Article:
Atopic eczema

    Atopic eczema is a common chronic relapsing, itchy skin inflammation that can affect all age group. It may affect more than 10% of infants, some patients may outgrow the disease, around 4.6% of 6-7 year-old from some local data remained to be affected by atopic eczema. Infants with atopic eczema usually have asthma and allergic rhinitis later in their life.

    In practice, eczema is always itchy. Infants usually have their face affected, then the rash may develop over the joint areas. The itchiness sometimes affect sleeping quality. Patients may find it difficult to stop scratching, this may inflict more skin wounds which allow allergens entry and the skin may become thickened locally which is called lichen simplex chronicus.

    The exact cause of eczema is still not clearly understood yet, but we know the cause is multifactorial. Recent studies showed skin barrier function certainly play a role: patients with skin barrier dysfunction caused by filaggrin gene mutation resulting in severe skin dryness. This can lead to more allergens or microbes to enter the skin. Another important cause is overactive immune system to allergens which may give rise to clinical skin inflammation.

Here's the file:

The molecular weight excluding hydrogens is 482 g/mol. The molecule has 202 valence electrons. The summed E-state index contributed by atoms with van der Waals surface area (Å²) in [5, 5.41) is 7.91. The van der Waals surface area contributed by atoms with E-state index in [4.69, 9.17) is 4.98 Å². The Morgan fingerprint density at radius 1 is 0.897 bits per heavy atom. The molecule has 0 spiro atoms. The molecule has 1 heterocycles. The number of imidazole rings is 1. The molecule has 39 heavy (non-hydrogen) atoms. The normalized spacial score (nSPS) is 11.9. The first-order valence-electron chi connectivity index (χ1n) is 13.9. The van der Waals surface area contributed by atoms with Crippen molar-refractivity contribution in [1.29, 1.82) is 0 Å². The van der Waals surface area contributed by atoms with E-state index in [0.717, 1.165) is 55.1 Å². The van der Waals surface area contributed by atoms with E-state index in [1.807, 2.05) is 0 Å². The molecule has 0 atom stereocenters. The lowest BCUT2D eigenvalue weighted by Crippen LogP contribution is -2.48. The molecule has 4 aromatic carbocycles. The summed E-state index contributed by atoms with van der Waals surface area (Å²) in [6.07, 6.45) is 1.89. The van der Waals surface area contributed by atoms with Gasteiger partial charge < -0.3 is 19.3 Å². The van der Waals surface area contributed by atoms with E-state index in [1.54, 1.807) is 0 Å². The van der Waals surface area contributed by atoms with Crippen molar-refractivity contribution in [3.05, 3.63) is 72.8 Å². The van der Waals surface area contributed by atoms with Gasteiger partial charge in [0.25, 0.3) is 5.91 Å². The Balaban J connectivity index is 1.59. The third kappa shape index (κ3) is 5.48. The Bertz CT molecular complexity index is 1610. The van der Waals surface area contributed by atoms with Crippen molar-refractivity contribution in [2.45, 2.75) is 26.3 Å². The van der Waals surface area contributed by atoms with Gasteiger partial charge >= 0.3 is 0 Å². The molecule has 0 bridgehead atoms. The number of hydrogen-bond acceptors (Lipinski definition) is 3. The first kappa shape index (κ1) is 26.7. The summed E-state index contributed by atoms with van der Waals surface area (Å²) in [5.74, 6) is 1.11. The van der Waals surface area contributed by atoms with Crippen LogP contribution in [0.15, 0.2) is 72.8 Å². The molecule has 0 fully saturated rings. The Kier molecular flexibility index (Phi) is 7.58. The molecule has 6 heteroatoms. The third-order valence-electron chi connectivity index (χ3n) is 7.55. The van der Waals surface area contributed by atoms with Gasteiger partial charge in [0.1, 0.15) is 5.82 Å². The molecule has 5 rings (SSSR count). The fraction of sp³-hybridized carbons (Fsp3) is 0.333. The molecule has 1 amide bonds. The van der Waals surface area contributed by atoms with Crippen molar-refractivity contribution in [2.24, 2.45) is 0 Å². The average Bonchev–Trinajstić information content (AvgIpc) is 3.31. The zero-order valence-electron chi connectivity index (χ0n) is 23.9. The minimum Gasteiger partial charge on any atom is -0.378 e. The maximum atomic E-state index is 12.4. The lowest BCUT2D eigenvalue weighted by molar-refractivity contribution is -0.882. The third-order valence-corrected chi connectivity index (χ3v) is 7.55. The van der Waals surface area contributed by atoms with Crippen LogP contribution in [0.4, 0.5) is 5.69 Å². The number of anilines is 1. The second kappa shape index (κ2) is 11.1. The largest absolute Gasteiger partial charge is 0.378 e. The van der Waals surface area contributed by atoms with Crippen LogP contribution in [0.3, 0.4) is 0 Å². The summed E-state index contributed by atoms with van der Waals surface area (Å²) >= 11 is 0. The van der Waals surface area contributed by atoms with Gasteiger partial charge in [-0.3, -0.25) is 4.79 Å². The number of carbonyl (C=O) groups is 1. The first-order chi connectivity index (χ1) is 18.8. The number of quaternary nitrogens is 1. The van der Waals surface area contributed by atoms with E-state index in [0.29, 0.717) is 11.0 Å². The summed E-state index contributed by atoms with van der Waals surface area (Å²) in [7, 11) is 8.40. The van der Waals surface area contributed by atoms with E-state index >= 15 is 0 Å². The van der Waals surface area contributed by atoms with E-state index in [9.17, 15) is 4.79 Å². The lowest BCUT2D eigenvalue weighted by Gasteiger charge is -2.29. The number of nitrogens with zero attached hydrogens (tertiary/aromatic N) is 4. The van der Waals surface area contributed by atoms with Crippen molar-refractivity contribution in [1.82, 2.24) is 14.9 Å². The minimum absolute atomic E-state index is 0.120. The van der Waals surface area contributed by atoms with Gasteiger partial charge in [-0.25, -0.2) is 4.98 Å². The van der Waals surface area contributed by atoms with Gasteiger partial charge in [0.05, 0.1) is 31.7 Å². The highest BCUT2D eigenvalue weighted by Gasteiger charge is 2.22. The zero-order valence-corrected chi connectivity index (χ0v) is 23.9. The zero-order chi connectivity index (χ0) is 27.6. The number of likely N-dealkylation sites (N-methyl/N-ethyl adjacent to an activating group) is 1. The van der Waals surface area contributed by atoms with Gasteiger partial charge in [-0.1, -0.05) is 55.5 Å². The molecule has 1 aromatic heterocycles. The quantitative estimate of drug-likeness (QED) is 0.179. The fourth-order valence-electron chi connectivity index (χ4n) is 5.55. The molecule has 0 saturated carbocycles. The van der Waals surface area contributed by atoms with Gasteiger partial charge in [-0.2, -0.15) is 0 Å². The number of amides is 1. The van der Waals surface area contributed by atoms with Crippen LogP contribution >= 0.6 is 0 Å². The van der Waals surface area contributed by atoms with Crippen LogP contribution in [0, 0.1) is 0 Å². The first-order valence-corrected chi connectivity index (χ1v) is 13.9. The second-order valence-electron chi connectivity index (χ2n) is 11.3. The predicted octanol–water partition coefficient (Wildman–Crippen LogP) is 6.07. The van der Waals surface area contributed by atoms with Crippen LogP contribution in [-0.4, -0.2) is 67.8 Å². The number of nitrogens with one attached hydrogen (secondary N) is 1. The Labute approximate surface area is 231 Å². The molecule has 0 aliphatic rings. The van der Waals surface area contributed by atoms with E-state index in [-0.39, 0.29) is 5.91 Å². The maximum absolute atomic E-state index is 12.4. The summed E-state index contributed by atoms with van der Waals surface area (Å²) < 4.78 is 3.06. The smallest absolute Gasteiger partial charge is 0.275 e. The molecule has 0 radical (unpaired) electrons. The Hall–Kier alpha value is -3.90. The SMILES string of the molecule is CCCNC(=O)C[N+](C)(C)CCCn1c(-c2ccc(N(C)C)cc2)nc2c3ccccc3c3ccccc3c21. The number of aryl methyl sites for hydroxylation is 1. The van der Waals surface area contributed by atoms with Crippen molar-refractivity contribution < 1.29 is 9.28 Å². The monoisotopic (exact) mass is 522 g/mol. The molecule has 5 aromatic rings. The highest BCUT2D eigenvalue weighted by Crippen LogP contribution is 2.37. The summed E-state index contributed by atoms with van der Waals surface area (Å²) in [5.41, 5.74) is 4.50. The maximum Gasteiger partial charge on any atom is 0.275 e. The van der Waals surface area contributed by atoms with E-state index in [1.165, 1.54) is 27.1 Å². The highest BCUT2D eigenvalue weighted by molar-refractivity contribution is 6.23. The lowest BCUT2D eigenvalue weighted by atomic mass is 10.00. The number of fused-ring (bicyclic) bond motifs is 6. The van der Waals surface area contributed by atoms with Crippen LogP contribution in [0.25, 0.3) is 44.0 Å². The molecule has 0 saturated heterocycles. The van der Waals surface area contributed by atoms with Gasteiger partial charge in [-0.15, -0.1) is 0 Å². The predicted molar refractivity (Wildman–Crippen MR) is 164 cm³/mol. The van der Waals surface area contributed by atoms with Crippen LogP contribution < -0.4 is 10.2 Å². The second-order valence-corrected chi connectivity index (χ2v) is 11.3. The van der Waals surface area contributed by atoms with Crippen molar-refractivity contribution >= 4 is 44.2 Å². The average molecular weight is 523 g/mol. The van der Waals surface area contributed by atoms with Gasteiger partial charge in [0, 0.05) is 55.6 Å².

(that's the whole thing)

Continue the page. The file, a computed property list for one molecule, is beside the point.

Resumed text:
Although there is no cure, atopic eczema can be controlled effectively most of the time with appropriate skin care, medical treatment and by avoiding aggravating factors. There are various tests for allergens but they are not always accurate or clinical relevant, a detailed clinical history is still the most important way to identify any possible allergen.

    Skin care products should be fragrance-free, alcohol-free to minimize irritation, paraben is a common preservative that has high risk of allergy. Emollient helps keeping the skin moist and should be applied liberally every day. to Ceramide is an important ingredient of emollient to strengthen the skin barrier function in addition to its moisturizing effect.

    Topical steroid is usually used during eczema flares because of its anti-inflammatory effect.

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    Topical steroids with different potency can be used for different severity. Side effects like skin atrophy, focal hypertrichosis, and acneiform eruptions depend on the potency, amount and duration of steroid used. Topical calcineurin inhibitors reduce the skin inflammation by blocking the production of proinflammatory cytokines and mast cell activation. With their debatable risks on lymphoma, it is considered as a second line therapy, for short and non-continuous treatment.

    Oral anti-histamines are commonly used for their anti-pruritic effects, but this kind of medication does not reduce the skin inflammation and may cause drowsiness in some patients. In severe cases, phototherapy and oral immunosuppressant may be used to control the extensive and disturbing skin inflammation.

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